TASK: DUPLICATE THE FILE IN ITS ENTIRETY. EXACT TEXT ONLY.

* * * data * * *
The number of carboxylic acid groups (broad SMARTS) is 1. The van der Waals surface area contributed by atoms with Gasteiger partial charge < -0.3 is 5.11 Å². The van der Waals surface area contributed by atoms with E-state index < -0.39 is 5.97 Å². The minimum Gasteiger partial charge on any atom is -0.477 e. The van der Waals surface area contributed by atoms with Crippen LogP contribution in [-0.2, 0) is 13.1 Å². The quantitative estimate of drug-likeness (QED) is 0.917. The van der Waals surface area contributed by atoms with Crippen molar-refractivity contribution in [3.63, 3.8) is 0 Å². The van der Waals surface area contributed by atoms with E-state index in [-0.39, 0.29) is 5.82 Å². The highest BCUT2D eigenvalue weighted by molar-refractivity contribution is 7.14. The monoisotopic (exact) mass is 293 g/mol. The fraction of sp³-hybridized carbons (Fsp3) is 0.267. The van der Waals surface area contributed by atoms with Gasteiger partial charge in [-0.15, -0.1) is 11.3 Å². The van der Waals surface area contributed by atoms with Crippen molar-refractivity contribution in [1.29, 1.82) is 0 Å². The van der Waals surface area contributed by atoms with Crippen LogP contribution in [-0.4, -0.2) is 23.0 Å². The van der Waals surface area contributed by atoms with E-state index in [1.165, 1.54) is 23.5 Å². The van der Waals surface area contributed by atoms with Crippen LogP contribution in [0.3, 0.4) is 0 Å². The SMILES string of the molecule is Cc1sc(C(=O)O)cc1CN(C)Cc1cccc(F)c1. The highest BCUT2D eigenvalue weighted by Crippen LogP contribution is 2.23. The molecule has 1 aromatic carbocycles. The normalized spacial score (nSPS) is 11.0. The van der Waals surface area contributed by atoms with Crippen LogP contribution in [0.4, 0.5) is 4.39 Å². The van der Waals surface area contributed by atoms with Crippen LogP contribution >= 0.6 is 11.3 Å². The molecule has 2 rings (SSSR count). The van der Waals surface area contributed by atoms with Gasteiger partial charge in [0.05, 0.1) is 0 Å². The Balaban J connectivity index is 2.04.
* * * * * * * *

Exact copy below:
The number of carboxylic acid groups (broad SMARTS) is 1. The van der Waals surface area contributed by atoms with Gasteiger partial charge < -0.3 is 5.11 Å². The van der Waals surface area contributed by atoms with E-state index < -0.39 is 5.97 Å². The minimum Gasteiger partial charge on any atom is -0.477 e. The van der Waals surface area contributed by atoms with Crippen LogP contribution in [-0.2, 0) is 13.1 Å². The quantitative estimate of drug-likeness (QED) is 0.917. The van der Waals surface area contributed by atoms with Crippen molar-refractivity contribution in [3.63, 3.8) is 0 Å². The van der Waals surface area contributed by atoms with E-state index in [-0.39, 0.29) is 5.82 Å². The highest BCUT2D eigenvalue weighted by molar-refractivity contribution is 7.14. The monoisotopic (exact) mass is 293 g/mol. The fraction of sp³-hybridized carbons (Fsp3) is 0.267. The van der Waals surface area contributed by atoms with Gasteiger partial charge in [-0.15, -0.1) is 11.3 Å². The van der Waals surface area contributed by atoms with Crippen molar-refractivity contribution in [1.29, 1.82) is 0 Å². The van der Waals surface area contributed by atoms with Crippen LogP contribution in [-0.4, -0.2) is 23.0 Å². The van der Waals surface area contributed by atoms with E-state index in [1.165, 1.54) is 23.5 Å². The van der Waals surface area contributed by atoms with Crippen LogP contribution in [0.3, 0.4) is 0 Å². The SMILES string of the molecule is Cc1sc(C(=O)O)cc1CN(C)Cc1cccc(F)c1. The highest BCUT2D eigenvalue weighted by Crippen LogP contribution is 2.23. The molecule has 1 aromatic carbocycles. The normalized spacial score (nSPS) is 11.0. The van der Waals surface area contributed by atoms with Crippen LogP contribution in [0.4, 0.5) is 4.39 Å². The van der Waals surface area contributed by atoms with Crippen LogP contribution >= 0.6 is 11.3 Å². The molecule has 2 rings (SSSR count). The van der Waals surface area contributed by atoms with Gasteiger partial charge in [0.05, 0.1) is 0 Å². The Balaban J connectivity index is 2.04.